Flight has been a prevalent symbol in African American Literature in the past. Gay Wilentz explains in his journal If You Surrender to the Air: Folk Legends of Flight and Resistance in African American Literature that theme of flight is present throughout the African diaspora of slaves. Both written and oral accounts suggest the theme was originally adapted from slaves who jump the side of the slave vessel, committing suicide in fear of what is ahead of them. However, folk lore said instead of falling to their doom they instead flew away back to Africa (Wilentz 22). Wilentz quotes Michele Cliff in her novel Abeng regarding her detailed history of Jamaica: The old women and men believed, before they had to eat salt during the sweated labor in the cane fields, Africans could fly. They were the only people on this Earth to whom God had given this power. Those who refused to be slaves and did not eat salt flew back to Africa (63).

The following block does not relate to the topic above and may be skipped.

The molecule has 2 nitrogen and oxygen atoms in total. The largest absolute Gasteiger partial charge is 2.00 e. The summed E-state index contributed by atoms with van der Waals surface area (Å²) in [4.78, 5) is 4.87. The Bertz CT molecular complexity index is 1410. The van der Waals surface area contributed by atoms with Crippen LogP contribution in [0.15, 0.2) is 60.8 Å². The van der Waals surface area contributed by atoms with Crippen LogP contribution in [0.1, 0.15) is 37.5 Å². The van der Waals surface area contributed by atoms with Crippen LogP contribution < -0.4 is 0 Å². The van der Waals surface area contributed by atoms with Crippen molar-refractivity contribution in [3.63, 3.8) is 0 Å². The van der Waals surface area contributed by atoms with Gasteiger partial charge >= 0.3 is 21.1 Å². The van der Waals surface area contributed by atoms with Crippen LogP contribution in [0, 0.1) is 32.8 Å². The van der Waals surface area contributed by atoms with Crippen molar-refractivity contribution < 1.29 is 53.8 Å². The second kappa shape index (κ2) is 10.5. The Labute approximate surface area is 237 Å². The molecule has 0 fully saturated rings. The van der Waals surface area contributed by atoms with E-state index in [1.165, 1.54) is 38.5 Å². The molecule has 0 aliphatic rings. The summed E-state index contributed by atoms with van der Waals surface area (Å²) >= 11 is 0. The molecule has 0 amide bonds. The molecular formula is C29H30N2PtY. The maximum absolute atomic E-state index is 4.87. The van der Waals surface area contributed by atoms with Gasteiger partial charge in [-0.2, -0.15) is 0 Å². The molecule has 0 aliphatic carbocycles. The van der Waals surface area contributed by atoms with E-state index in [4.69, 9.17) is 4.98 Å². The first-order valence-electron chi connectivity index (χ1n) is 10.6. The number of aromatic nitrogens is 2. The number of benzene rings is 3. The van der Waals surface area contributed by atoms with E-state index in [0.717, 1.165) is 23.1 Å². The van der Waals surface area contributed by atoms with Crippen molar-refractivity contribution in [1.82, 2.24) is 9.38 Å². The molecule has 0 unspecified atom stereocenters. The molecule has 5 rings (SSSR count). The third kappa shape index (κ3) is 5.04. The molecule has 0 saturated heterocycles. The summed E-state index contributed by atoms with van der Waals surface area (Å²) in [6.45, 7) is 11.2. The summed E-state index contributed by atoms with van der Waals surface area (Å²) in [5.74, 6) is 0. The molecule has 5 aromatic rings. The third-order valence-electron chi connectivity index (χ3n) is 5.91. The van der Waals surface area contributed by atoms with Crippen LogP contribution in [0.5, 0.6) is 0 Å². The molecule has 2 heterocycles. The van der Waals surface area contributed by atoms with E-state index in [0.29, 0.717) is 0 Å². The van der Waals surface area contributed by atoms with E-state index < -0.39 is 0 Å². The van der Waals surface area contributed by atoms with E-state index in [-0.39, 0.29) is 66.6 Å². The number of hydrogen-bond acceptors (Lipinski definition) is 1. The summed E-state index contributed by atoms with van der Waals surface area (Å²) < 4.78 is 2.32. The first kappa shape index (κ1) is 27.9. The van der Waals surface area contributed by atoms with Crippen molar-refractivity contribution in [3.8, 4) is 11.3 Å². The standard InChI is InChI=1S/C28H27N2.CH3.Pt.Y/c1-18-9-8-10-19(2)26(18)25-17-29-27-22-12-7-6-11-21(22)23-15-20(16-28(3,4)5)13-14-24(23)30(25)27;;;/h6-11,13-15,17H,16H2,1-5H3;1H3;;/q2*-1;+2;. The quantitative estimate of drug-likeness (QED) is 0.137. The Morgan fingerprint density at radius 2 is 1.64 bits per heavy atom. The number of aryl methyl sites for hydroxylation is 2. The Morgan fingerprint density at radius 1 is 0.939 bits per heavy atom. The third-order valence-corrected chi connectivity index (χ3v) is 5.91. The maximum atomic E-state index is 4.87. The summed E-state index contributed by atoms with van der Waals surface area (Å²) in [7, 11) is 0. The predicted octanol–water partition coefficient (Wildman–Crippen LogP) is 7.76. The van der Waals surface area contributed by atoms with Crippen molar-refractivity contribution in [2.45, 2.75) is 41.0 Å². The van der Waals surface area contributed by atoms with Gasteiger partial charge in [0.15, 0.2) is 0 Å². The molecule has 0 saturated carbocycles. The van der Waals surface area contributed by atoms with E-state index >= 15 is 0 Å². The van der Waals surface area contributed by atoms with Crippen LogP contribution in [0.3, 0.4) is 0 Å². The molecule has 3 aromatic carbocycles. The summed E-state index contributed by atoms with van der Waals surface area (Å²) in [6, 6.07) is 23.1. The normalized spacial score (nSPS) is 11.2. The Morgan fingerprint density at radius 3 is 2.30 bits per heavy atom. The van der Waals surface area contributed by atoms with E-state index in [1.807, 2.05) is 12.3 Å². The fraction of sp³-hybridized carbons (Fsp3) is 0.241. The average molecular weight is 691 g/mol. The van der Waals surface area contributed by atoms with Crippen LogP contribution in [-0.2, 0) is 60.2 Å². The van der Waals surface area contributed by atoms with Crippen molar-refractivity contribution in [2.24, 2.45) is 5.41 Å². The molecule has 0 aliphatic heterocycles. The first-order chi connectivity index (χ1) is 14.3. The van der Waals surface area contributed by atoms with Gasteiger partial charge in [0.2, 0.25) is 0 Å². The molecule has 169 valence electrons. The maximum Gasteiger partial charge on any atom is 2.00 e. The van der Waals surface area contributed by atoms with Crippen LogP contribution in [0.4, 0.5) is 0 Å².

The Southern United States hold many versions of the legend as well. A very popular legend describes Africans who turn back around and fly over the ocean upon seeing their fate. This legend likely dates back to Igbos from Eastern Nigeria (Wilentz 23). The other describes an African that teaches slaves who are bound to the Earth how to fly, and then they soar back to Africa. However, the theme carried over into contemporary literature and is demonstrated in Morrison’s other novels. Morrison deviates from common themes of flight as she sheds light on the woman’s position of behind left behind, as well as the flights that don’t always land well. It is important to consider the history of the symbol as it lays the foundation for which Morrison builds her intended message.